Indeed, our young people don't need some 'romanticized' version of AIM fed to them such as the patronizing propaganda found in the novel, "In the Spirit of Crazy Horse." However, for all the "the widespread exhilaration among Indian people" Giago missed, one thing Giago did do was mention the ending legacy of AIM that haunts them to this day: "Anna Mae Pictou Aquash was violently raped and murdered near Wanblee two years later." The disappearance of Civil Rights activist Ray Robinson at the Wounded Knee occupation is also a question that must always be brought up, lest we conveniently white wash history to conveniently mold to our POV. Not that Mr. Trimble did so, but to dismiss what Giago was conveying as not having any merit would be a mistake. Otherwise, passing on intellectual dishonesty is not the "kind of perspective we need in telling our history, especially to our young people" just so we can pretend to feel good about AIM without questioning some of the things they did. We young people - I was born years after the siege - must also learn from the previous generations accomplishments as well as mistakes. If we don't it will cloud our better judgments, and we'll all begin to think that what AIM did to Annie Mae is excusable because she was a "pawn" in an endgame for promoting social injustices, and we won't be able to look past the irony of how Native women are still being treated the same way in our midst today.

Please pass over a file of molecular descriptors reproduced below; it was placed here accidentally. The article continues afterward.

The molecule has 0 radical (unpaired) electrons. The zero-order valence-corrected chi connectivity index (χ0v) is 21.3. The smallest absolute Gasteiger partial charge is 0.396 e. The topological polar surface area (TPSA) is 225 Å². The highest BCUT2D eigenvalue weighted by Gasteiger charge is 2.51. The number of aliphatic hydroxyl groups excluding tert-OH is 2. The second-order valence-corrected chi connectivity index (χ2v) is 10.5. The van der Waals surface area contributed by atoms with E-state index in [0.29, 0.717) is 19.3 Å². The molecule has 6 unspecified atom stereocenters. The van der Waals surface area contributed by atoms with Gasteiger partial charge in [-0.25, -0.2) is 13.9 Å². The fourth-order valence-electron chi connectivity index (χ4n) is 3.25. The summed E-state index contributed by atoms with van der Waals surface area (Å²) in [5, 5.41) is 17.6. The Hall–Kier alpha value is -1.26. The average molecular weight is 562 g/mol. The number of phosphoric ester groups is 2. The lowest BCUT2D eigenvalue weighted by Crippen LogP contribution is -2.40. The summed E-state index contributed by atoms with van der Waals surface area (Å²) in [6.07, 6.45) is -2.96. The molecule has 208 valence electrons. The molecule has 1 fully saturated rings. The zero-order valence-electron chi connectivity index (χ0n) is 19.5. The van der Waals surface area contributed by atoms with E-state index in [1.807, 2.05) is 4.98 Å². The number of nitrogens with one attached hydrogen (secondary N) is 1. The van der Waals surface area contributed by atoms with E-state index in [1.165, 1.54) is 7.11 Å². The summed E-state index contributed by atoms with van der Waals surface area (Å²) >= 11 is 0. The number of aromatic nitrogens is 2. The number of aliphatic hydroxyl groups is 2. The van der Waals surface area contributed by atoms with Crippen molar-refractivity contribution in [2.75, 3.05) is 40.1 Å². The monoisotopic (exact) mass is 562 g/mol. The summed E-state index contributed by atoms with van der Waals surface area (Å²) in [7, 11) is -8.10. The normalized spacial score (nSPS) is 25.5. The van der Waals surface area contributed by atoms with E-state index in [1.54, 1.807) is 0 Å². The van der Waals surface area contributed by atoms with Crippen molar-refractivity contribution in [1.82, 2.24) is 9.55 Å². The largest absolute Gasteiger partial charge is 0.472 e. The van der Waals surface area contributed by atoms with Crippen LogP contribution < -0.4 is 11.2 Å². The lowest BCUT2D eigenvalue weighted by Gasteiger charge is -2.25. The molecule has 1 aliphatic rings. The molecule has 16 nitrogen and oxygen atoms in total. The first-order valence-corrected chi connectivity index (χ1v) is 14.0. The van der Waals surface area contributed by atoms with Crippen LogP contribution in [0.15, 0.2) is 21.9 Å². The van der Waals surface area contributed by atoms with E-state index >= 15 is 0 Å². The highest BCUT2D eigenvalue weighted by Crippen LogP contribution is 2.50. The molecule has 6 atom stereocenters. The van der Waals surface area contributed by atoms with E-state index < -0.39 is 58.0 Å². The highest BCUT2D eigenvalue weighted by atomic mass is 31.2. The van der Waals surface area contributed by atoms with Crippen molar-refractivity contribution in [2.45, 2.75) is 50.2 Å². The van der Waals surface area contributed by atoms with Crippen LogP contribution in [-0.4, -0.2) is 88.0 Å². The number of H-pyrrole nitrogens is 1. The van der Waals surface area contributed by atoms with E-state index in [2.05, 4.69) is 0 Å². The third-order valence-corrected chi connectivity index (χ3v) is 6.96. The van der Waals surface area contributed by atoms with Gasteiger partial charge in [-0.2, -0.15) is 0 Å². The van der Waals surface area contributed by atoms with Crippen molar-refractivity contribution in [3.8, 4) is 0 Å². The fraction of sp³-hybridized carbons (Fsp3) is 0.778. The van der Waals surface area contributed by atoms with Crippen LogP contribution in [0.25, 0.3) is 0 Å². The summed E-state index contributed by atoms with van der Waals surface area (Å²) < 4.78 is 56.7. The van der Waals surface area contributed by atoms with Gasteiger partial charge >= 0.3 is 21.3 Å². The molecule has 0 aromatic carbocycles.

Thursday, February 24, 2011 - 05:06